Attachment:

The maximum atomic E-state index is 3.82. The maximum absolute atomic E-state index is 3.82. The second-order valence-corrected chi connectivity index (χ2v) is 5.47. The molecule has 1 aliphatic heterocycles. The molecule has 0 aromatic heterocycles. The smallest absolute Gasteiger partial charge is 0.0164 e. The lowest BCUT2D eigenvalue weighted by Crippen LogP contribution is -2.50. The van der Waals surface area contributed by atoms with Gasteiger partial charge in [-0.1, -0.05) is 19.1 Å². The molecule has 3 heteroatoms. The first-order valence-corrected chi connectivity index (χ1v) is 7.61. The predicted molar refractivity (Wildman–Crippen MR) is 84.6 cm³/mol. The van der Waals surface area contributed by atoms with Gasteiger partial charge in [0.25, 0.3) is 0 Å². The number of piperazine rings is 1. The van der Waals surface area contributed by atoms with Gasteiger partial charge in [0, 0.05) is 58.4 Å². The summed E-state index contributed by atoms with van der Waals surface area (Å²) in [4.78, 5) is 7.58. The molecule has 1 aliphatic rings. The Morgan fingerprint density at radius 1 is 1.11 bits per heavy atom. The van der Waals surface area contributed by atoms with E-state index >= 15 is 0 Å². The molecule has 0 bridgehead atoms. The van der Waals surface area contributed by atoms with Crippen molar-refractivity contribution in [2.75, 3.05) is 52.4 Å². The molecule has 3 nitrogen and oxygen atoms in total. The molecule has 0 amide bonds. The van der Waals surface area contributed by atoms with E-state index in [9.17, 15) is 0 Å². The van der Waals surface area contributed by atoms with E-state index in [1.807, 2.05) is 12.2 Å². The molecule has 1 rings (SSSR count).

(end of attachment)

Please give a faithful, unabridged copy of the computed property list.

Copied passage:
The maximum atomic E-state index is 3.82. The maximum absolute atomic E-state index is 3.82. The second-order valence-corrected chi connectivity index (χ2v) is 5.47. The molecule has 1 aliphatic heterocycles. The molecule has 0 aromatic heterocycles. The smallest absolute Gasteiger partial charge is 0.0164 e. The lowest BCUT2D eigenvalue weighted by Crippen LogP contribution is -2.50. The van der Waals surface area contributed by atoms with Gasteiger partial charge in [-0.1, -0.05) is 19.1 Å². The molecule has 3 heteroatoms. The first-order valence-corrected chi connectivity index (χ1v) is 7.61. The predicted molar refractivity (Wildman–Crippen MR) is 84.6 cm³/mol. The van der Waals surface area contributed by atoms with Gasteiger partial charge in [0.25, 0.3) is 0 Å². The number of piperazine rings is 1. The van der Waals surface area contributed by atoms with Gasteiger partial charge in [0, 0.05) is 58.4 Å². The summed E-state index contributed by atoms with van der Waals surface area (Å²) in [4.78, 5) is 7.58. The molecule has 1 aliphatic rings. The Morgan fingerprint density at radius 1 is 1.11 bits per heavy atom. The van der Waals surface area contributed by atoms with E-state index >= 15 is 0 Å². The molecule has 0 bridgehead atoms. The van der Waals surface area contributed by atoms with Crippen molar-refractivity contribution in [2.75, 3.05) is 52.4 Å². The molecule has 3 nitrogen and oxygen atoms in total. The molecule has 0 amide bonds. The van der Waals surface area contributed by atoms with E-state index in [9.17, 15) is 0 Å². The van der Waals surface area contributed by atoms with E-state index in [1.807, 2.05) is 12.2 Å². The molecule has 1 rings (SSSR count).